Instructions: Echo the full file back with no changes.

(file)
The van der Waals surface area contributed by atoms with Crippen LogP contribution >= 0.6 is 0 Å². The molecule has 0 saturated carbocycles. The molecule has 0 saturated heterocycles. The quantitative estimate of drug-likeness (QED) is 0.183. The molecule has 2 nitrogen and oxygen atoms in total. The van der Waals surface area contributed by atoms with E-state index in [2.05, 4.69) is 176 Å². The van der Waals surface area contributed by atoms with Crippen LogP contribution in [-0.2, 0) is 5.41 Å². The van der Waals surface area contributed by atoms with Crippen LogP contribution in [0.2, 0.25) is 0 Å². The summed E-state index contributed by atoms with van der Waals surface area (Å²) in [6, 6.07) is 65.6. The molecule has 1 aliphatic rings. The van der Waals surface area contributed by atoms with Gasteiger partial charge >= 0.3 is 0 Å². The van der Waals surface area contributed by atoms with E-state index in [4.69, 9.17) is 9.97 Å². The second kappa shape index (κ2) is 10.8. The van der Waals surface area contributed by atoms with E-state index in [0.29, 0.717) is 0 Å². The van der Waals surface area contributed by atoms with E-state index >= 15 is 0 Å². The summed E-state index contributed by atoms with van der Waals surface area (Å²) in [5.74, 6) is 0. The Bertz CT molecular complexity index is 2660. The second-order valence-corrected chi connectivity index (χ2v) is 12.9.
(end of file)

The van der Waals surface area contributed by atoms with Crippen LogP contribution >= 0.6 is 0 Å². The molecule has 0 saturated carbocycles. The molecule has 0 saturated heterocycles. The quantitative estimate of drug-likeness (QED) is 0.183. The molecule has 2 nitrogen and oxygen atoms in total. The van der Waals surface area contributed by atoms with E-state index in [2.05, 4.69) is 176 Å². The van der Waals surface area contributed by atoms with Crippen LogP contribution in [-0.2, 0) is 5.41 Å². The van der Waals surface area contributed by atoms with Crippen LogP contribution in [0.2, 0.25) is 0 Å². The summed E-state index contributed by atoms with van der Waals surface area (Å²) in [6, 6.07) is 65.6. The molecule has 1 aliphatic rings. The van der Waals surface area contributed by atoms with Gasteiger partial charge >= 0.3 is 0 Å². The van der Waals surface area contributed by atoms with E-state index in [4.69, 9.17) is 9.97 Å². The second kappa shape index (κ2) is 10.8. The van der Waals surface area contributed by atoms with E-state index in [0.29, 0.717) is 0 Å². The van der Waals surface area contributed by atoms with E-state index >= 15 is 0 Å². The summed E-state index contributed by atoms with van der Waals surface area (Å²) in [5.74, 6) is 0. The Bertz CT molecular complexity index is 2660. The second-order valence-corrected chi connectivity index (χ2v) is 12.9.